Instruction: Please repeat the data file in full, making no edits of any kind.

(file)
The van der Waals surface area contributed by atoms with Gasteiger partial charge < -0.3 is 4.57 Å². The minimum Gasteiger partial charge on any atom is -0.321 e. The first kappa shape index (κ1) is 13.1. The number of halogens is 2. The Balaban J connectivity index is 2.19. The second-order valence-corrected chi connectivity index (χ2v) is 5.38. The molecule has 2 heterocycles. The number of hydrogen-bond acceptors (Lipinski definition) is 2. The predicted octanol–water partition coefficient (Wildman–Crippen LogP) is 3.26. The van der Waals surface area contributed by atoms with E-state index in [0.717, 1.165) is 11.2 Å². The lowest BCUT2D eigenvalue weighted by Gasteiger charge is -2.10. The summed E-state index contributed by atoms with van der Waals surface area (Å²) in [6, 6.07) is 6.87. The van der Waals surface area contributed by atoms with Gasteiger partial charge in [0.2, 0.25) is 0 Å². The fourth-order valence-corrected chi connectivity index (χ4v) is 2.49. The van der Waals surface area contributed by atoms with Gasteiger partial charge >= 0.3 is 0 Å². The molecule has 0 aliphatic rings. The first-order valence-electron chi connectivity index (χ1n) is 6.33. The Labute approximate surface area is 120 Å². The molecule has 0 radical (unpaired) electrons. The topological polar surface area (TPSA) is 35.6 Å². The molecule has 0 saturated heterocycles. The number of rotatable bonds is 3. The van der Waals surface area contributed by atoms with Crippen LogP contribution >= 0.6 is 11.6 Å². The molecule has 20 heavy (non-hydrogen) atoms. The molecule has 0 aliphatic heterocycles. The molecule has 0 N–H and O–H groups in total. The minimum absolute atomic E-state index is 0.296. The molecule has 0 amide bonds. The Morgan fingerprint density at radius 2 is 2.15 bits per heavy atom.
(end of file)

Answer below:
The van der Waals surface area contributed by atoms with Gasteiger partial charge < -0.3 is 4.57 Å². The minimum Gasteiger partial charge on any atom is -0.321 e. The first kappa shape index (κ1) is 13.1. The number of halogens is 2. The Balaban J connectivity index is 2.19. The second-order valence-corrected chi connectivity index (χ2v) is 5.38. The molecule has 2 heterocycles. The number of hydrogen-bond acceptors (Lipinski definition) is 2. The predicted octanol–water partition coefficient (Wildman–Crippen LogP) is 3.26. The van der Waals surface area contributed by atoms with E-state index in [0.717, 1.165) is 11.2 Å². The lowest BCUT2D eigenvalue weighted by Gasteiger charge is -2.10. The summed E-state index contributed by atoms with van der Waals surface area (Å²) in [6, 6.07) is 6.87. The van der Waals surface area contributed by atoms with Gasteiger partial charge in [0.2, 0.25) is 0 Å². The fourth-order valence-corrected chi connectivity index (χ4v) is 2.49. The van der Waals surface area contributed by atoms with Gasteiger partial charge >= 0.3 is 0 Å². The molecule has 0 aliphatic rings. The first-order valence-electron chi connectivity index (χ1n) is 6.33. The Labute approximate surface area is 120 Å². The molecule has 0 radical (unpaired) electrons. The topological polar surface area (TPSA) is 35.6 Å². The molecule has 0 saturated heterocycles. The number of rotatable bonds is 3. The van der Waals surface area contributed by atoms with Crippen LogP contribution >= 0.6 is 11.6 Å². The molecule has 20 heavy (non-hydrogen) atoms. The molecule has 0 aliphatic heterocycles. The molecule has 0 N–H and O–H groups in total. The minimum absolute atomic E-state index is 0.296. The molecule has 0 amide bonds. The Morgan fingerprint density at radius 2 is 2.15 bits per heavy atom.